I opened it because I've traded a trend-following-junk-bond system for over 20 years, and all traditional brokers became restrictive with "frequent" trading of mutual funds. I learned JeffNat was very liberal with switching, so I went there. After a couple of years, I handed the process off to an adviser because I started getting lazy and stopped subscribing to the only data service I knew that offered mutual fund data showing total returns and the NAV adjusted for dividend distributions. That's needed for proper calculations. There are so many junk funds that I knew nothing about that the adviser stays current with, and the deeper selection allows for more nimble switching.

I've been very satisfied with JeffNat, but the bond system's performance has lagged because of the time I'm in money market funds during sell signals. The extremely low interest rates are a drag on performance.
spanishlight1

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Reply with quote  #8 

We offer fresh cut bank instrument for lease, such as BG, SBLC, MTN, Bank Bonds, Bank Draft, T strips and others. Leased Instruments can be obtained at minimal expense to the borrower compared to other banking options. This offer is opened to both those and corporate bodies. We are RWA ready to close leasing with any interested client in few banking days, if interested do not hesitate to contact us via email. All relevant business information will be provided upon request. If Interested kindly contact me through my private email below. Mr. Rafael Robles Email: spanishlight1@hotmail.com skype: spanishlight1 Tel: +44 7700 900748


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We offer fresh cut bank instrument for lease, such as BG, SBLC, MTN, Bank Bonds, Bank Draft, T strips and others. Leased Instruments can be obtained at minimal expense to the borrower compared to other banking options. This offer is opened to both those and corporate bodies. We are RWA ready to close leasing with any interested client in few banking days, if interested do not hesitate to contact us via email. All relevant business information will be provided upon request. If Interested kindly contact me through my private email below.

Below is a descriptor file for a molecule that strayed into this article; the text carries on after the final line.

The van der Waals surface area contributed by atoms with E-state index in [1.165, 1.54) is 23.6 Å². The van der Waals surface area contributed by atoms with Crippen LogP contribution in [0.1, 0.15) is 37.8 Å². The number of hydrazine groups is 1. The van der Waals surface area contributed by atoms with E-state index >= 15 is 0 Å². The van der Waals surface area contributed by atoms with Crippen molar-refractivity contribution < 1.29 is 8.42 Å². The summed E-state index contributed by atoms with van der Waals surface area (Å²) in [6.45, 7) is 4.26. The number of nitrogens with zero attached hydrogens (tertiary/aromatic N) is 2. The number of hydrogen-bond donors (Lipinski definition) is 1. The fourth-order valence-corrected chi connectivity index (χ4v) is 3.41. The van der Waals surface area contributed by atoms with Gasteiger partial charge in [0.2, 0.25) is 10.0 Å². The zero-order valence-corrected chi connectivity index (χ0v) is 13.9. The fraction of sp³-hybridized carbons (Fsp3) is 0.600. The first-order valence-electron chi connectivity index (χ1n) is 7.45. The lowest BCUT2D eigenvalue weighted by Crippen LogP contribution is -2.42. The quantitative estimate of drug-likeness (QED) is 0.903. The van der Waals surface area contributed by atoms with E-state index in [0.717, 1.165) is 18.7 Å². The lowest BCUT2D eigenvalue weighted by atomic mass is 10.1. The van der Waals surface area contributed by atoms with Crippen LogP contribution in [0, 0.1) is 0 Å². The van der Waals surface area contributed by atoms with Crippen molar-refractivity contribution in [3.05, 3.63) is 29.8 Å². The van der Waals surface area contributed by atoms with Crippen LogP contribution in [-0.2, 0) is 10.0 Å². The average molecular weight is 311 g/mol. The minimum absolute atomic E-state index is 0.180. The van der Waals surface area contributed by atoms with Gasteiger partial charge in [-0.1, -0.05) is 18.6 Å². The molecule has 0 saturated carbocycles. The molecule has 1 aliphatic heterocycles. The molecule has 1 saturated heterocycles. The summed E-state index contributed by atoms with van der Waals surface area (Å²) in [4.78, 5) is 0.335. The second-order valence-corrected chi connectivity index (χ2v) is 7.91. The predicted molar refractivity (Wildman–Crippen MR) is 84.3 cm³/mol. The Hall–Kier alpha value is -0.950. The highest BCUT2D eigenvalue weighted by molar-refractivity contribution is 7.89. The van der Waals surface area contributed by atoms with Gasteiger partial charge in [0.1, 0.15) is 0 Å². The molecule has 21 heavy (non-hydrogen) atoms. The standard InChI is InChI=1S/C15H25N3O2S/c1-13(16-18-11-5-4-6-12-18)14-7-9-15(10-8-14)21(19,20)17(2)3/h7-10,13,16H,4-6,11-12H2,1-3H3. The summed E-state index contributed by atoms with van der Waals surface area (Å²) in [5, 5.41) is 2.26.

Mr. Rafael Robles
Email: spanishlight1@hotmail.com
skype: spanishlight1
Tel: +44 7700 900748
Homeloanwisdom

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Reply with quote  #9 
Quote:
Now I find myself after all these years getting a new annuity in order to qualify for a real estate loan.  I have tons of loans and finally lenders are questioning my ability to pay.  My ratio of income to expenses were deficient to get the loan approved but the lender came up with the idea of my funding a large "Immediate Annuity" which would pay out to me a monthly $4,000 or so  which the lender could treat as income to get me successfully over their hurdle of income ratios and to qualify for the loan.


If your need additional income from an annuity or retirement accounts to qualify for a loan here is an alternatives:

 

 If You Are 59 ½ or Older

If you are 59 ½ or older and need income to qualify for a loan. If your money is in a retirement account (Keogh, SEP,  IRA )you can start taking a withdrawal of the amount need to qualify for the loan. In the “eyes” of the lender a draw-down of a retirement is the same as an annuity.  I’ve used this several times to get borrowers qualified provided the draw-down doesn’t deplete the assets in less than 36 months. Thus if you need $4000/month to qualify than I need to verify you have a minimum of $152,000 in your retirement account ($4000 x 36 months + 2 more mores months reserve). If retirement is in stocks and bond (riskier asset) than we’ll use just 70% of the assets. In this case 38 months worth of income at $4000/month is $152,000.$%152,000/70% = $217,1420. Thus $152,000 to $218,000 in your retirement can give you the drawdown (annuity) to qualify for a loan. The rules are:

  • Must be set up on auto deposit into a verifiable account (so we can see auto withdrawal from retirement account & auto deposit into demand/checking account)
  • We need to see paperwork setting up auto withdrawal *(continuity of income)
  • Must have received at least one auto deposit

You would still need to have verifiable reserves depending on how many financed properties you own but the above gives you a way to get a verifiable income acceptable to the lender which doesn’t require you to have a continuity of income history (pay check, tax returns.. etc.) that most all loans require.

I have had clients later discontinue the “draw-down” since they didn’t need the income other then for the purpose of qualifying for a loan.


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Thom MacFarlane
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brycewheeler

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Reply with quote  #10 
Thanks for the suggestions Thom, but I do not have any retirement accounts to draw from.  My lender seemed to want at least 4 years of income I believe, but you have some great ideas to consider in future.

Bryce